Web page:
REVIEW: The Hollow of Fear by Sherry Thomas
PLEASE NOTE: This review contains spoilers for previous books in the series.
Dear Ms. Thomas:
I read and enjoyed the first two books in the Lady Sherlock series, A Study in Scarlet Women and A Conspiracy in Belgravia, even though I didn’t always understand what was going on with the mysteries in those books. (I think I’m pretty basic as a mystery reader; I get confused fairly easily.) I was definitely excited when I heard that The Hollow of Fear was coming out.
The story opens with a prologue in which Charlotte Holmes presents herself to her illegitimate half-brother, Myron Finch, who has been masquerading as the Holmes family’s coachman. After a brief discussion regarding events of the previous book, she helps Finch escape agents of the dastardly Moriarty, the classic villain of the Sherlock Holmes series who remains somewhat opaque to me so far (since I’ve read little to none of Sherlock Holmes). Charlotte then apparently encounters Moriarty himself, for the first time, though the scene ends abruptly with their introduction.
The next chapter picks up several months later. Charlotte Holmes and Mrs. Watson are staying at a cottage in the country, near her friend Lord Ingram Ashburton’s country estate, Stern Hollow. When Charlotte’s sister Livia ends up at Stern Hollow as well (with a houseful of other guests; the home that they were visiting nearby had a catastrophic flooding problem), most of the series’ main characters are coincidentally in one place for a very gruesome discovery: Lord Ingram’s estranged wife, dead in Stern Hollow’s icehouse.
Readers of the series will know that Lady Ingram was involved in espionage (in the service of Moriarty), and that when Lord Ingram discovered her perfidy, he exiled her. The cover story is that she’s been in a Swiss sanatorium for her bad back, but some, including a couple of society sisters known as the Gossip Ladies, don’t quite believe that. It’s the Gossip Ladies along with Livia who discover Lady Ingram’s corpse. Immediately, Lord Ingram is a suspect in the murder, and Charlotte Holmes must get to work to save him from the hangman.
The local police quickly suss out that this case is too big for them, and call on Scotland Yard. Inspector Robert Treadles (who happens to be a friend of Lord Ingram’s) and his boss, Chief Inspector Fowler, arrive at Stern Hollow and begin to question the guests and staff.
Inspector Treadles is one of the major secondary characters of the series thus far. He had previously relied on Sherlock Holmes’ skills (using Lord Ingram as an intermediary), before he realized that Sherlock was Charlotte. Treadles has a probably historically accurate disgust of Charlotte, viewing her as an unnatural fallen woman. I have a corresponding entirely modern feminist lack of patience with Treadles, mixed in with a little sympathy. His world view is being challenged a lot – his wife has gone to work – and he’s having a hard time with it all.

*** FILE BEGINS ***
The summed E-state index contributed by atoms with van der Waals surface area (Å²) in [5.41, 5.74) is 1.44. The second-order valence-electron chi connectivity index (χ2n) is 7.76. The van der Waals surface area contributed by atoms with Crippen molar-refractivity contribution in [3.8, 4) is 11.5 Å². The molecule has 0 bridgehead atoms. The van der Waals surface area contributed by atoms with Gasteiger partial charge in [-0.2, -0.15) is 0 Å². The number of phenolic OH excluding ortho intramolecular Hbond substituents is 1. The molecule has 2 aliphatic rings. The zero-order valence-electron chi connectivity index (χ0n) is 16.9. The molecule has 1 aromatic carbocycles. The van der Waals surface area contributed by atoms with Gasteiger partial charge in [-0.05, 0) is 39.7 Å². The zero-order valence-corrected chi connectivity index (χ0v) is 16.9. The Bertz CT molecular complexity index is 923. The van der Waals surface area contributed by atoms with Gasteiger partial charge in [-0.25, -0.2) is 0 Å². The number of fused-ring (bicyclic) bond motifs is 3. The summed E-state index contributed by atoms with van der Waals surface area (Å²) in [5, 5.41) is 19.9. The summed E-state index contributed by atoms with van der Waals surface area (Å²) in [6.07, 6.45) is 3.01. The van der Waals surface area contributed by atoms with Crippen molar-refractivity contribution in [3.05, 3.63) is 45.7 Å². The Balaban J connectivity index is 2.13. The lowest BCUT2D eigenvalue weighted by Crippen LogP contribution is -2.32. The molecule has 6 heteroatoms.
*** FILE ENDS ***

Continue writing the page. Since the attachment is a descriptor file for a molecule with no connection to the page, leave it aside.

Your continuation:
Also showing up at Stern Hollow is a rotund, youngish man by the name of Sherrinford Holmes, who is of course Charlotte in disguise. Sherrinford is ostensibly Sherlock’s brother, and he’s been asked to help in the investigation on Lord Ingram’s behalf. He sets up in the unused nursery and begins his own inquiries.
There’s something very enjoyable and satisfying about returning to a mystery series that’s several books in; the characters are all there, familiar already, but the central story – the mystery – is presumably fresh. Ideally, individual mystery books in series both serve as semi-stand-alone stories while also advancing the continuing plot. In the case of this series, there are a number of threads that have been developing over the course of these three books. The most compelling is probably the relationship between Charlotte and Ingram, which makes some progress in this book (sort of). But there’s also some progress in the relationship between Inspector Treadles and his wife, as well as last minute developments in the relationship of Livia (who is coming into her own as a character) and the mysterious Stephen Marbleton.
Charlotte Holmes remains a challenging heroine in some respects. Her condition, presumably somewhere on the autism spectrum, means that she sometimes frustrates the people around her with her reaction, or lack thereof, to events. As a reader, I guess I share a bit of that frustration? Charlotte is lovable and sympathetic (as well as admirable) in her own way, but her very nature makes it hard to relate to her. But in some ways the challenge makes her a more rewarding character to follow through the series, as well.
I’ve devoted parts of my reviews to the previous books to detailing my confusion at the plots of those books. I feel like I did a little better with The Hollow of Fear? Maybe? I divide my understanding of the mystery loosely into to Who, How and Why. It helps me understand what I understand and what I don’t. I pretty much understood the Who (though there are some details I’m a little fuzzy on), and I think I get the Why (though I need to think about it kind of hard to get it straight). The How gets away from me, because there are various people involved and bodies being moved and locks that are changed for mysterious but significant reasons. I end up having trouble keeping things straight. It doesn’t help that facts and occurrences are kept from the reader when they occur (even though they involve the main characters) and only revealed at the end. I understand that as a dramatic choice, but again, it increased my confusion at times.
Overall, The Hollow of Fear is a solid entry into the series that advances the character development and leaves me anticipating book four. My grade is a B+.